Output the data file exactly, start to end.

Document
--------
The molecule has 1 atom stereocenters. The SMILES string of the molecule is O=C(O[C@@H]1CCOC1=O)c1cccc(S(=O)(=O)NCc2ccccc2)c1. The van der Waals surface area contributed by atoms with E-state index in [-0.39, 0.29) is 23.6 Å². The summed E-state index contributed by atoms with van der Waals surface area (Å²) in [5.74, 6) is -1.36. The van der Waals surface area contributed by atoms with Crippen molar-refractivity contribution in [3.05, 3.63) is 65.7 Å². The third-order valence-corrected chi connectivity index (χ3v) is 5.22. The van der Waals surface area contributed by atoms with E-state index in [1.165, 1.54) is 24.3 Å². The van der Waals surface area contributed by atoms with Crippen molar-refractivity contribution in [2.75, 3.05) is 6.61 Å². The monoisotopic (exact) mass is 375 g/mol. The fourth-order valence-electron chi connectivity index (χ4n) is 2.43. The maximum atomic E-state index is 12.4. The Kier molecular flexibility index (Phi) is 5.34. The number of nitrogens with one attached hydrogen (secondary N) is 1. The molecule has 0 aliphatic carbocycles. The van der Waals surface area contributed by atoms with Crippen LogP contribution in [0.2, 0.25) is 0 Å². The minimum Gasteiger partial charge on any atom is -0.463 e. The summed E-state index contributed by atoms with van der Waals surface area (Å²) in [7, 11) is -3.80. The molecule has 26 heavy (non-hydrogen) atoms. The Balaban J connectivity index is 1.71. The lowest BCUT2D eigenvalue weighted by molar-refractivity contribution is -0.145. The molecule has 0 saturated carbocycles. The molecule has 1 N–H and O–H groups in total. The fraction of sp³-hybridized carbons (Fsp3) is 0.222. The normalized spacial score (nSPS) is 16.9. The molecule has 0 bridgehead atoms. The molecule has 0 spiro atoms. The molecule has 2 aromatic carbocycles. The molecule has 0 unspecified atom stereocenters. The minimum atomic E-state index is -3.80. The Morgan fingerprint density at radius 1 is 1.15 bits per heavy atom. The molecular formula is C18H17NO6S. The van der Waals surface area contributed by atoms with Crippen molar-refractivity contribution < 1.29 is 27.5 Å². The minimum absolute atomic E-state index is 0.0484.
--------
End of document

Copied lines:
The molecule has 1 atom stereocenters. The SMILES string of the molecule is O=C(O[C@@H]1CCOC1=O)c1cccc(S(=O)(=O)NCc2ccccc2)c1. The van der Waals surface area contributed by atoms with E-state index in [-0.39, 0.29) is 23.6 Å². The summed E-state index contributed by atoms with van der Waals surface area (Å²) in [5.74, 6) is -1.36. The van der Waals surface area contributed by atoms with Crippen molar-refractivity contribution in [3.05, 3.63) is 65.7 Å². The third-order valence-corrected chi connectivity index (χ3v) is 5.22. The van der Waals surface area contributed by atoms with E-state index in [1.165, 1.54) is 24.3 Å². The van der Waals surface area contributed by atoms with Crippen molar-refractivity contribution in [2.75, 3.05) is 6.61 Å². The monoisotopic (exact) mass is 375 g/mol. The fourth-order valence-electron chi connectivity index (χ4n) is 2.43. The maximum atomic E-state index is 12.4. The Kier molecular flexibility index (Phi) is 5.34. The number of nitrogens with one attached hydrogen (secondary N) is 1. The molecule has 0 aliphatic carbocycles. The van der Waals surface area contributed by atoms with Crippen LogP contribution in [0.2, 0.25) is 0 Å². The minimum Gasteiger partial charge on any atom is -0.463 e. The summed E-state index contributed by atoms with van der Waals surface area (Å²) in [7, 11) is -3.80. The molecule has 26 heavy (non-hydrogen) atoms. The Balaban J connectivity index is 1.71. The lowest BCUT2D eigenvalue weighted by molar-refractivity contribution is -0.145. The molecule has 0 saturated carbocycles. The molecule has 1 N–H and O–H groups in total. The fraction of sp³-hybridized carbons (Fsp3) is 0.222. The normalized spacial score (nSPS) is 16.9. The molecule has 0 bridgehead atoms. The molecule has 0 spiro atoms. The molecule has 2 aromatic carbocycles. The molecule has 0 unspecified atom stereocenters. The minimum atomic E-state index is -3.80. The Morgan fingerprint density at radius 1 is 1.15 bits per heavy atom. The molecular formula is C18H17NO6S. The van der Waals surface area contributed by atoms with Crippen molar-refractivity contribution < 1.29 is 27.5 Å². The minimum absolute atomic E-state index is 0.0484.